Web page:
Schaeuble: Erdogan “jeopardising centuries-old” German-Turkish partnership

Schaeuble: Erdogan “jeopardising centuries-old” German-Turkish partnership
"We can't allow ourselves to be blackmailed," says Schaeuble, explaining Berlin's newly aggressive posture towards Ankara. / Kuebi = Armin Kübelbeck.
By bne IntelliNews July 24, 2017

Turkish President Recep Tayyip Erdogan is “jeopardising the centuries-old partnership” between Turkey and Germany, German Finance Minister Wolfgang Schaeuble said in an interview published by Bild on July 24.

Schaeuble, who on July 21 undermined an attempt by Ankara to cool its row with Berlin over the arrest of human rights activists and other state of emergency measures by comparing aspects of the present Turkish state to former communist East Germany, told the newspaper: "[The jeopardising of the relationship] is dramatic, as there is really a lot that connects us. But we can't allow ourselves to be blackmailed".

Turkish-German relations, already tense over Erdogan's security crackdown and massive purges since the coup attempt against him just over a year ago, worsened with the arrest of six rights activists, including one German, two weeks ago.

Berlin took that as the signal for a reorientation of its policy towards Ankara. On July 20 German Foreign Minister Sigmar Gabriel essentially unveiled the tougher approach, warning German tourists and other German nationals to exercise more caution in traveling to Turkey, declaring: "We need our policies towards Turkey to go in a new direction. We can't continue as we have done until now".

Next, in a move that will have caused Turkish ministers to ponder what economic damage could be caused by the harder line coming from Germany, the DIHK chambers of commerce in Germany raised the stakes. DIHK foreign trade chief Volker Treier said it was hard to imagine German enterprises investing in Turkey given the fraught bilateral relations, while also stating: "Uncertainty among German companies has been felt significantly since the failed putsch".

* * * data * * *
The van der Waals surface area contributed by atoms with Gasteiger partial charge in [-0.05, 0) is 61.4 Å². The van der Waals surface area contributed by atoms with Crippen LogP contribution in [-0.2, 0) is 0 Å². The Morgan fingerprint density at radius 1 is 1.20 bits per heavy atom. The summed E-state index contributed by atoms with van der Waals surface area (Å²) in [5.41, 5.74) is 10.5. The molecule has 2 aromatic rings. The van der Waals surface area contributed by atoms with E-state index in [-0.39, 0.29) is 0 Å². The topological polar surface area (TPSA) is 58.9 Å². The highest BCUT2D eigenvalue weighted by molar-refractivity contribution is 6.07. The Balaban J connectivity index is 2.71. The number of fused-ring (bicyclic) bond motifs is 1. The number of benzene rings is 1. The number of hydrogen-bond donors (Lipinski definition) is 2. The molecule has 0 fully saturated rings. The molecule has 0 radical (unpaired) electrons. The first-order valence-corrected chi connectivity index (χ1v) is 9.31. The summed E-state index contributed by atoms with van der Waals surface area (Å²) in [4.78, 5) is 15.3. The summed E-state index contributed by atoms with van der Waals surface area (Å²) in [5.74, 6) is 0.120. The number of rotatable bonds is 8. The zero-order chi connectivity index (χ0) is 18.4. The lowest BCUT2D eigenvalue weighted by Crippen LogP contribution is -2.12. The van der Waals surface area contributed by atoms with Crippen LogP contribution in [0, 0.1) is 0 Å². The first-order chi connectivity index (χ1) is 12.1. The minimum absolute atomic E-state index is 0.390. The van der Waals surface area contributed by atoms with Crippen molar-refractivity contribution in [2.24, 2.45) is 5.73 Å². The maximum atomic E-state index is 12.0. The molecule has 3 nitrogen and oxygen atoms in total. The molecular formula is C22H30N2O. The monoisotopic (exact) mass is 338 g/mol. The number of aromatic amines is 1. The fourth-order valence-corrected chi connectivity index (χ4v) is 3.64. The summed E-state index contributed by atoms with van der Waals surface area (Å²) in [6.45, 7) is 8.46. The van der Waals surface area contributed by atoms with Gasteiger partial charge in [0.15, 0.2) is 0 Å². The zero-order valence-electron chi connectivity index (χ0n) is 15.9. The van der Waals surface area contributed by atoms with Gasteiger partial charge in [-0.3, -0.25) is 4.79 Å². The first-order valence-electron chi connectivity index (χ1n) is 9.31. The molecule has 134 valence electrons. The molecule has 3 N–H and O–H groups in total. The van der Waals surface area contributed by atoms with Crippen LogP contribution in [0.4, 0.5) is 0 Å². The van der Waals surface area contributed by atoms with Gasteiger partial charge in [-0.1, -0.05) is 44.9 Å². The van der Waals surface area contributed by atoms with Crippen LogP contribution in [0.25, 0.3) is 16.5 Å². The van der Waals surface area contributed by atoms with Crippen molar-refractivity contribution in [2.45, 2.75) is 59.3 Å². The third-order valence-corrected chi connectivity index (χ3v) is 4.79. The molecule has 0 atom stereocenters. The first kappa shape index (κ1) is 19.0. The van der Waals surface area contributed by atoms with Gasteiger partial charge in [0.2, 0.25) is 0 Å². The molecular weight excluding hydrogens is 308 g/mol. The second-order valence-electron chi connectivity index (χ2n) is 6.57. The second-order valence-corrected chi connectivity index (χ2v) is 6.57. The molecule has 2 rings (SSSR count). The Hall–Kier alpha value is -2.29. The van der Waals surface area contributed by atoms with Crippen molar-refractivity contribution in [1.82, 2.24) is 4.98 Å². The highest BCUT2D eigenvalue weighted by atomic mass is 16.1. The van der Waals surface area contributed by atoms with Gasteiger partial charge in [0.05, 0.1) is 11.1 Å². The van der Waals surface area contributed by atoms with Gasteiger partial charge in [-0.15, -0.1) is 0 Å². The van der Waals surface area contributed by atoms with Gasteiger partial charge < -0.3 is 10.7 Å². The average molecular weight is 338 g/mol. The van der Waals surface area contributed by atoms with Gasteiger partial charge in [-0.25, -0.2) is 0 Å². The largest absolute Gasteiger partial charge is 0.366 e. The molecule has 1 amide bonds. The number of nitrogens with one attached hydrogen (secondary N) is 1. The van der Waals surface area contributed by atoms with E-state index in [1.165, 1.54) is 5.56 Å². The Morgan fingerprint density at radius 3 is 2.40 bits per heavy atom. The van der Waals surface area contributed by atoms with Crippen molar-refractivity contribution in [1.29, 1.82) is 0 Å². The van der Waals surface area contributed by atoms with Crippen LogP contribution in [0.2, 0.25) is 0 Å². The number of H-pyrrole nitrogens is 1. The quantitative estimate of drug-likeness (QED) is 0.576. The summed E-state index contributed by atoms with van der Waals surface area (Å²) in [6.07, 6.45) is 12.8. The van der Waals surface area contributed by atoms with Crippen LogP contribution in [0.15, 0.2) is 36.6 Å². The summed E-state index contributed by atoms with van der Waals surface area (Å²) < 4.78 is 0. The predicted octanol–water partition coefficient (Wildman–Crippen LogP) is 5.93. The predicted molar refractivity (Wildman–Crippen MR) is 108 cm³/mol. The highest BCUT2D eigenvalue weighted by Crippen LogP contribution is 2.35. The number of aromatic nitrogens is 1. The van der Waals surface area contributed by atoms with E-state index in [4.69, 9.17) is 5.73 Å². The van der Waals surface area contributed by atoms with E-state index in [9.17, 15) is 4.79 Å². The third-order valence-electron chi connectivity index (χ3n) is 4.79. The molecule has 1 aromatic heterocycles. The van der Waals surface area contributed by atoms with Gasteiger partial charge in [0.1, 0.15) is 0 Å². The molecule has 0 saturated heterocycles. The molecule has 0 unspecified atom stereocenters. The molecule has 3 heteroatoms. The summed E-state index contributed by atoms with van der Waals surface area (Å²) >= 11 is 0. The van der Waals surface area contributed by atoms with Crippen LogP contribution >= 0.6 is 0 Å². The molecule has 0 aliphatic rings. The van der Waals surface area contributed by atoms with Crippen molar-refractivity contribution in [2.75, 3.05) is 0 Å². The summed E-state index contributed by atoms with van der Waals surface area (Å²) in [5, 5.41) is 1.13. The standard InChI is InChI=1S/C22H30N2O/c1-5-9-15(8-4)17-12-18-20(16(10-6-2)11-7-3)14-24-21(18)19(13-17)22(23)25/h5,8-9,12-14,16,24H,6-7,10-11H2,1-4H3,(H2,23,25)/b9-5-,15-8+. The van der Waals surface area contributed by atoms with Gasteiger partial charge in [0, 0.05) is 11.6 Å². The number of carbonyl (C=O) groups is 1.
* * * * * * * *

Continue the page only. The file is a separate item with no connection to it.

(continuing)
Possible evidence that Ankara may be growing nervous about a German strategy that could have serious economic consequences came on July 24 when the Turkish government formally withdrew its request that the German interior ministry assist in investigating a list of German companies with alleged ties to terrorism.

That followed Turkish Economy Minister Nihat Zeybekci saying on July 21 that “the Turkey-Germany crisis is temporary. One must refrain from words that would cause lasting harm to the economies”. He added: "All German investments in Turkey are 100 percent under the guarantee of the Turkish government, the state and law."

Another bone of contention is Turkey's refusal to let German lawmakers visit soldiers stationed at two air bases. "It worries me that we have a Nato country that forbids visits by other Nato members," Volker Kauder, head of Chancellor Angela Merkel's conservative bloc in parliament, told broadcaster ARD on July 24, according to Reuters. He reportedly added: "This is an intolerable situation and we must say clearly to Turkey: this is not on."